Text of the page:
The sixth episode of The Walking Dead brings us the origin story of a very different Governor compared to last season. He’s become more docile, broken, and survives by staggering around walkers and mumbling few words.
Surely not the same deranged, homicidal maniac that threatened the lives of Rick’s gang last season.
Where we last left off, The Governor had massacred all but two of his crew that had ventured into the prison, an extremely hostile and volatile dictator. After the following night, Martinez and Shumpert desert him, leaving him isolated. He goes on to ram his truck into the gates of Woodbury, burning the buildings and leaving the once-peaceful town in shambles. He obviously doesn’t take rejection too well.
After wandering for months with limited resources and no rest, the unkempt Governor loses all will to survive and collapses in an abandoned town, when he notices a little girl staring at him from the building opposite. Bringing himself over to the building, he is acquainted with a small family of four: two sisters (Lily and Tara), their father, and Megan, Lily’s daughter.
Though the Governor is immediately regarded with caution – with his grisly and disgusting appearance – rightfully so, he is allowed to stay one night. While they are gathered around, he introduces himself as “Brian” and mumbles his tale (though leaving many important details) about Woodbury, their deranged leader who ended up killing everyone, and how he only just got away. Lily and Tara explain that they’ve been hiding in their home since the apocalypse started. Though grandpa is extremely sick, he is able to provide some laughter into the Megan’s day over a daily game of backgammon.
After helping out the sickly grandpa, the Governor is approached by Lily to make a run into an old folk’s home not too far away, and to bring oxygen tanks that might lengthen the grandfather’s life just a tad. Though he is a bit rusty in taking down walkers, he manages to escape only just and bring back two tanks for the grandfather.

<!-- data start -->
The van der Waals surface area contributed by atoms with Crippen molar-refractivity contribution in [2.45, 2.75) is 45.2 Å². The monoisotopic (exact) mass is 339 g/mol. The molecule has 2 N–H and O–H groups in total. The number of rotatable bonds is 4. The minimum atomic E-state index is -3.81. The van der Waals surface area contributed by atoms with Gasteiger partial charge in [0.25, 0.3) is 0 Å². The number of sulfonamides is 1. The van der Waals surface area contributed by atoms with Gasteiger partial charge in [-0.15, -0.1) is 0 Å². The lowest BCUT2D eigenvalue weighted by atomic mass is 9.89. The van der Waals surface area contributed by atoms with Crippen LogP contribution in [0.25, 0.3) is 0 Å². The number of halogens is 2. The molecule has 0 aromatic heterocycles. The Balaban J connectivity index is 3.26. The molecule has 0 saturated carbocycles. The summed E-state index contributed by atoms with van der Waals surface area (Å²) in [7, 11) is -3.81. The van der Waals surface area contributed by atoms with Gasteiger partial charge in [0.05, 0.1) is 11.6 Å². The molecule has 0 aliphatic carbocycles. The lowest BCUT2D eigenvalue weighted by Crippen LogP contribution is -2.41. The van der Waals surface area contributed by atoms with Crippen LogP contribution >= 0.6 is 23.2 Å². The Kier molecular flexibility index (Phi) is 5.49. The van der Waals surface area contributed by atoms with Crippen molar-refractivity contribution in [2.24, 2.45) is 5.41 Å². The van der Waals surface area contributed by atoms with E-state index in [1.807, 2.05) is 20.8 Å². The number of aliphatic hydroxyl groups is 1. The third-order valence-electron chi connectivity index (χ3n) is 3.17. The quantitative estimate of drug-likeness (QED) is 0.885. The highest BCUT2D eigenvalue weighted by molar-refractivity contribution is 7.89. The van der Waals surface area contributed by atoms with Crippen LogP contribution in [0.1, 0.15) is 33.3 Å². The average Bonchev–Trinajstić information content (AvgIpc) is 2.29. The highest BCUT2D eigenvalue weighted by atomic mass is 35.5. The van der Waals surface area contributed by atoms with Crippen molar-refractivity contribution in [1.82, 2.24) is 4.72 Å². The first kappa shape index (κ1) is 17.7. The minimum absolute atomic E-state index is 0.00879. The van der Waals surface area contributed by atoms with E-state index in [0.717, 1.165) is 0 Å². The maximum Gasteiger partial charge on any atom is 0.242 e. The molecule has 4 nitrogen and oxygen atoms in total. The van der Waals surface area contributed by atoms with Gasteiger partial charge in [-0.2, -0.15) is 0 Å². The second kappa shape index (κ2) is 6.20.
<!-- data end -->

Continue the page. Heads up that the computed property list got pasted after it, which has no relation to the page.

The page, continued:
As the Governor’s cuts on his face are being attended to post-run, little Megan enters the room. She inquires about the eye mask and how he got injured. He explains that he was trying to protect someone he cared about, though they both got hurt in the end.
The next day, as the Governor and Megan are getting along and bonding over a game of chess, the grandfather passes away in the other room. They all gather around him, and though the Governor warns the family about getting away from him (once he resurfaces), the others are too caught up in grief to listen to him. As grandpa resurfaces and suddenly grabs Tara, the Governor takes one of the tanks and gruesomely smashes his head in, leaving Megan in hysterics as she leaves, extremely frightened of this stranger.
Though the Governor’s actions have frightened the little girl completely, the two sisters are not enraged and understand why he had to do it. Before he leaves the family, he takes one of his most treasured items, a picture of his old family, and burns it completely. As he stalks off to exit the town, Lily stops him and insists that they come along too.
They drive away from the home in the truck that the grandpa used to make deliveries in. After staying overnight near a lake, developing feelings between Lily and the Governor come to a head and they have sex. Just as things are looking up however, the truck breaks down the following day, stranding them on the road. As they tread down the dirt path, they come to a horrifying discover that just around the bend is a horde of walkers staggering toward them.
The Governor turns toward a paralyzed Megan, and desperately motions for her to come into his arms. She understands that her fear for the walkers is much more than her intimidation of the Governor, and runs into his arms. As the four of them run into the forest, Governor and Megan are suddenly confronted with a huge walker hole and fall right in. The Governor’s old rigor comes back as he takes down each walker with his bare hands, right in front of Megan.
Amidst all the violence, it becomes clear to Megan that the Governor is now a father figure, as she’s become a surrogate daughter to him. Running to his arms, she makes him promise that he will never “let anything happen” to her, and reaffirms it by crossing his heart. As the episode comes to a touching end of sorts, we hear a familiar voice, as the camera pans upward to focus on Martinez, who stares back down with a stunned expression.
The return of the Governor with a transition in characterization was definitely a pleasant change in the show’s swing of things. Showcasing Morrissey’s phenomenal acting skills, the backstory definitely brings a slightly sentimental appeal toward his character. There are so many reasons to suggest that he has become a changed man, between the interesting kissing scene between him and Lily (considering how his past romantic endeavor ended up; rest in peace, Andrea), and the game of chess where Megan knights him as the “Pale King”. On the other hand, we can’t be too sure. After all, this is the Governor we’re talking about, and as we all know, old habits die hard.